- Their MVP Index rating, which calibrates the value of the engagement a player drives across social and digital channels.
MVP Index is a Texas-based company founded in 2012. They are a Provider of a social media intelligence platform to assess the digital brand value of athletes, teams, and leagues. The company operates as an analytic company to rank, measure, and value the top influencers and brand ambassadors in sports and entertainment on social media.
- Their Meltwater Mentions, or the frequency with which a player generates coverage across a range of media platforms.
Meltwater was formed in 2001 and has provided a social media monitoring service for tracking, monitoring, and analyzing online news. Along with the Q Rating, this metric is at least coming from a trusted source.
My takeaway from the various metrics is this: bring your broom because it’s going to be a mess. The outline is riddled with murky algorithms and a lot of aspects have the potential for manipulation from outside entities. FedEx points are ridiculous at this point with the vast differences in what you can earn at different events. A least with the popularity in Google searches I read that they are only going to count “positive” searches. So, players shouldn’t go out trying to get DUI’s in order to improve the number of searches on Google. And lastly, TV exposure on the broadcasts will have a lot to do with broadcast times and pairings that are controlled by the PGA Tour and I could really see players having an issue with this because it’s completely out of their control.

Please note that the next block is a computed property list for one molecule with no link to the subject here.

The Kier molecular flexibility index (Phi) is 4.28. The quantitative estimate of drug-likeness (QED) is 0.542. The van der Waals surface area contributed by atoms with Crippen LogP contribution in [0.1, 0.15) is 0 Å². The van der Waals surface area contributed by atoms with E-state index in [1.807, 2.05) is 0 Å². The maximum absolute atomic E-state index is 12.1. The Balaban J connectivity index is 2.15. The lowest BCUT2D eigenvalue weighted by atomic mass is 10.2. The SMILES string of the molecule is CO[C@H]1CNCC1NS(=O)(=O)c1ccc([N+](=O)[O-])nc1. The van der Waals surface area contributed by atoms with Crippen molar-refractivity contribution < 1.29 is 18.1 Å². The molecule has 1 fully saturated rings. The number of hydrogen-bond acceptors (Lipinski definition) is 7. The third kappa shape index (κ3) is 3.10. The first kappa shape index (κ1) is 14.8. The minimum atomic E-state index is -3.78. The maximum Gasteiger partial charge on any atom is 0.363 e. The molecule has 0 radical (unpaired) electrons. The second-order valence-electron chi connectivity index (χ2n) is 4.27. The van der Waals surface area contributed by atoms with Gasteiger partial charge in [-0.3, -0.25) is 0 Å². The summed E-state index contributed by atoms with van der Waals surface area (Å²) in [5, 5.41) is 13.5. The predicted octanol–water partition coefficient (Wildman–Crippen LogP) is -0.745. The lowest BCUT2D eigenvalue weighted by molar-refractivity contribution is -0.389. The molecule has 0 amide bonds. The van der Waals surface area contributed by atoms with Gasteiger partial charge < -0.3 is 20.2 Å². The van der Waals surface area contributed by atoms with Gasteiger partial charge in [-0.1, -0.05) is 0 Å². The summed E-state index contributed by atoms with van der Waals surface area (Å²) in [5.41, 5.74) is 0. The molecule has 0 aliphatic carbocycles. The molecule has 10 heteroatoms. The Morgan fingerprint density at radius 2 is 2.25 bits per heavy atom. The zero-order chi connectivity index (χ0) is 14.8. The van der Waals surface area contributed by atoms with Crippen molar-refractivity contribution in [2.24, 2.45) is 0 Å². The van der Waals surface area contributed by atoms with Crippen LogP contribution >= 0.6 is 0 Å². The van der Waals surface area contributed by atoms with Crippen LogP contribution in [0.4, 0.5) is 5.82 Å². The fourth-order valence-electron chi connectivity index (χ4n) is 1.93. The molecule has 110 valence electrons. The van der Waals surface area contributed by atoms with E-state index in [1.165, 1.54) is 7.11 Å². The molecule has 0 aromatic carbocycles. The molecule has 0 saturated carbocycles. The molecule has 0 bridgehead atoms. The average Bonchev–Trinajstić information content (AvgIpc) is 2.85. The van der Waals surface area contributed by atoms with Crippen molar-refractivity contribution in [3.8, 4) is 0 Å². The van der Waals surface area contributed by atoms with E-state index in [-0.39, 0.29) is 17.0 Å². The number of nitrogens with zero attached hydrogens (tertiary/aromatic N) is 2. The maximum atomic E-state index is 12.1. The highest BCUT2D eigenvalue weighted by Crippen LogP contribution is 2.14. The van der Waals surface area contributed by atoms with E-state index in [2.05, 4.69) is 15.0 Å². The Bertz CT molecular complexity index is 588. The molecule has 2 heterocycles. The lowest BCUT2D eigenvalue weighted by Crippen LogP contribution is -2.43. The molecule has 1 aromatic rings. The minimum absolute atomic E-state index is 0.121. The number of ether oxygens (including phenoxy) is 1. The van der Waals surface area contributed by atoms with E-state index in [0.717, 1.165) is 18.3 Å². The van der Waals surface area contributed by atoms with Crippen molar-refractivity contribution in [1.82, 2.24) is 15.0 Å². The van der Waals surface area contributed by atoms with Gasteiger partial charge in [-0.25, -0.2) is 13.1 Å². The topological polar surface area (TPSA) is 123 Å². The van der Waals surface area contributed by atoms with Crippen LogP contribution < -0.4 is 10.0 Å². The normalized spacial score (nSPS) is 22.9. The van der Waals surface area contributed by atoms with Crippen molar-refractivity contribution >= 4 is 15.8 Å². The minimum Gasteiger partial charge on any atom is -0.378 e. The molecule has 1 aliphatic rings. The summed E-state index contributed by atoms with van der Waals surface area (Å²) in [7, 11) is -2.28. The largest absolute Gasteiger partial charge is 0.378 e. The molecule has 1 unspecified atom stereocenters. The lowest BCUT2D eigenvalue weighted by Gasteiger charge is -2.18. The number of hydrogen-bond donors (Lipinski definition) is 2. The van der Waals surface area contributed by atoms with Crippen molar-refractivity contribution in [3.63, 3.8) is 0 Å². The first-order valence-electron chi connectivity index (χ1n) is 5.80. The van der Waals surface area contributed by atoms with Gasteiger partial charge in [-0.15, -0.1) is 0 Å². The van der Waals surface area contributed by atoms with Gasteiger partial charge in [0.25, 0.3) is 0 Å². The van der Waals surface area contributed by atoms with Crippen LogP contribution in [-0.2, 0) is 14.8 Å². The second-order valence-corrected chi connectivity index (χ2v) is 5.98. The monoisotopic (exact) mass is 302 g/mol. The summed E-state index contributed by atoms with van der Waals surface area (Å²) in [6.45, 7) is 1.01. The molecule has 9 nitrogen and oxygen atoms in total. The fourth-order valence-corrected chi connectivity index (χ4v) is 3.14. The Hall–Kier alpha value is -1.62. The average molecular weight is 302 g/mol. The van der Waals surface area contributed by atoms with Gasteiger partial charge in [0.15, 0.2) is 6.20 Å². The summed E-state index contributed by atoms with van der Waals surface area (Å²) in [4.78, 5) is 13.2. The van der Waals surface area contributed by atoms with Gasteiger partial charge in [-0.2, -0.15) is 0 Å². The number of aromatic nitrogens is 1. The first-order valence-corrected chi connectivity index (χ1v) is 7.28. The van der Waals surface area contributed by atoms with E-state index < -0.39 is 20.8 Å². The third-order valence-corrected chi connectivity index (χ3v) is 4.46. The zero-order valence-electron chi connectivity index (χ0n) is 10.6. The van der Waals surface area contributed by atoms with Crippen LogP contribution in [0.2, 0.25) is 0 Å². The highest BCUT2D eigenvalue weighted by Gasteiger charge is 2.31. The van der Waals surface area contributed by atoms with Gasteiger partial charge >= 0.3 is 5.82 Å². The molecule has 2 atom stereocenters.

So, folks, that’s what we know now sprinkled in with a few of my opinions. I see this having potential for massive fraud and confusion and really if they are starting with a pot of $40 Million, how much are they going to be able to offer players. With the new TV deal being valued at an estimated $700 Million per year, why is the Tour only going to allocate $40 Million to this? If retaining their top players is a priority, I would think they would be able to bump that pot to over $100 Million and expand to more than 10 players. In the end, I think agree with the NoLayingUp guys and the Tour should just give the $40 Million to Tiger each year.